In Oliver's release, she claims Eisinger's message was intended as a "sarcastic" expression of "distaste" in Schirrick's language.

Prior to that exchange, Eisinger was joking with along Schirrick wanting to kiss me. "Careful Ben," he wrote, "you wouldn't want rob to get a hold of this too haha."

Again, in these messages Schirrick continued using a homophobic slur, writing it over and over again in messages posted as the same time I was interviewing him on the phone, and at no point did Eisinger express, in his own messages, a problem with it.

Read the messages for yourself:

In related news, Ethan Harsell, the NDGOP candidate in District 43, in Grand Forks, also continues his campaign, despite his participation in this now-infamous Telegram group, as well as a slew of ugly Twitter posts I wrote about last week .

When I spoke to Harsell for that column, he expressed remorse for what he'd written. He told me the posts "do not reflect me at all."

"280 characters do not reflect who I am," he continued, referring to the character limit for Twitter posts. "I want to talk about the issues facing Grand Forks. I would like to apologize deeply for my actions. This does not reflect me as a candidate. I am not affiliated with any of those things. I was on the wrong side of the road, but I'm trying to get back on the right side of the road."


Yet, on Snapchat, where Harsell is trying to organize volunteers for his campaign, he claimed my reporting is false. Kameron Anderson, who was one of the recipients of Harsell's messages, shared screenshots with me. They show him asking Harsell why he hadn't suspended his campaign.

"I'm not going to suspend my campaign over common political defamation," he responded.

Again, Harsell expressed remorse when I spoke with him on the phone for last week's story, and at no point as he contacted me to indicate that any part of my story was inaccurate.

"I just meant that it's common political slander, I didn't mean anything against you," Harsell said when I called him and asked him about these messages.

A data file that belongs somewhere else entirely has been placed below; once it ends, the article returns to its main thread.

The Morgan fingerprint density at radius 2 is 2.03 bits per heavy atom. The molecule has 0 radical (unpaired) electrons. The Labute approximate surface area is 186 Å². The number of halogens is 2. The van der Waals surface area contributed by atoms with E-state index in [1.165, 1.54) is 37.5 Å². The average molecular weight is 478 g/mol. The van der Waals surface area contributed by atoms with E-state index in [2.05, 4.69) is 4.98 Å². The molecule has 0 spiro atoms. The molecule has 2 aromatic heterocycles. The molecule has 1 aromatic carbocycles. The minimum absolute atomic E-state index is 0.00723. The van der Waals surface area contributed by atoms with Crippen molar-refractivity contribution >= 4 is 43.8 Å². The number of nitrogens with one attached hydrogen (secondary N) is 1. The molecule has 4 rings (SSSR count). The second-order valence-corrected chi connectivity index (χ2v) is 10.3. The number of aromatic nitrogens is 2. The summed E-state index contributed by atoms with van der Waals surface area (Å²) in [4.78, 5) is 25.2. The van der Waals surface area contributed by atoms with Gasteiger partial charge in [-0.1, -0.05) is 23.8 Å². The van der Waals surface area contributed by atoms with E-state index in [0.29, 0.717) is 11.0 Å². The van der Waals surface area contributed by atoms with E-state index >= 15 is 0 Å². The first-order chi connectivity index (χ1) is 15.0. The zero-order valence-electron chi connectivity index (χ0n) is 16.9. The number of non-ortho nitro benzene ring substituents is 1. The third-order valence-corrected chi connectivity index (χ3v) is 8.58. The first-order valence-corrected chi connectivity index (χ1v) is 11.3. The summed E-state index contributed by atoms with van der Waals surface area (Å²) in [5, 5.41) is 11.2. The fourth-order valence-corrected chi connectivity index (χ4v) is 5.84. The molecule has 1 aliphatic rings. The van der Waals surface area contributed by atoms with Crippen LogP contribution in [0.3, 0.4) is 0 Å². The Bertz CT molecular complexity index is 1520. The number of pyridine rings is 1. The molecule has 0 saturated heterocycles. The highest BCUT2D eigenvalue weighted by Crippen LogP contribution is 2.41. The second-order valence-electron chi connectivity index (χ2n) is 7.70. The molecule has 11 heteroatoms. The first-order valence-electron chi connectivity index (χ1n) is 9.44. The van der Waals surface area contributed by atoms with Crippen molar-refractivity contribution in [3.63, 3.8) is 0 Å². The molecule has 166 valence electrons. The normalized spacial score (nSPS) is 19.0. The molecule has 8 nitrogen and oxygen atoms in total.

I asked him if any part of my story was inaccurate. "No," he told me. "I just meant attacks like this are common in politics."

He then told me he wasn't "interested in an interview" and ended our conversation.

After our phone call, Harsell texted me. "I don't wish to comment on this story but what I will say is I am not suspending my campaign. We are going in strong with support and will finish strong in November," he wrote.

The approach both Eisinger and Harsell are taking in this matter is a familiar one to anyone who follows modern politics. When political figures become the target of media or public criticism, they play the victim. They blame "cancel culture" and, rather than be contrite about their behavior, they question the motivations of their critics.

What's troubling is how often it works, no matter how factual the criticism.

Conservatives used to talk a lot about personal responsibility. You don't hear much about that from today's Republicans.

Opinion by Rob Port
Rob Port is a news reporter, columnist, and podcast host for the Forum News Service. He has an extensive background in investigations and public records. He has covered political events in North Dakota and the upper Midwest for two decades. Reach him at rport@forumcomm.com. Click here to subscribe to his Plain Talk podcast.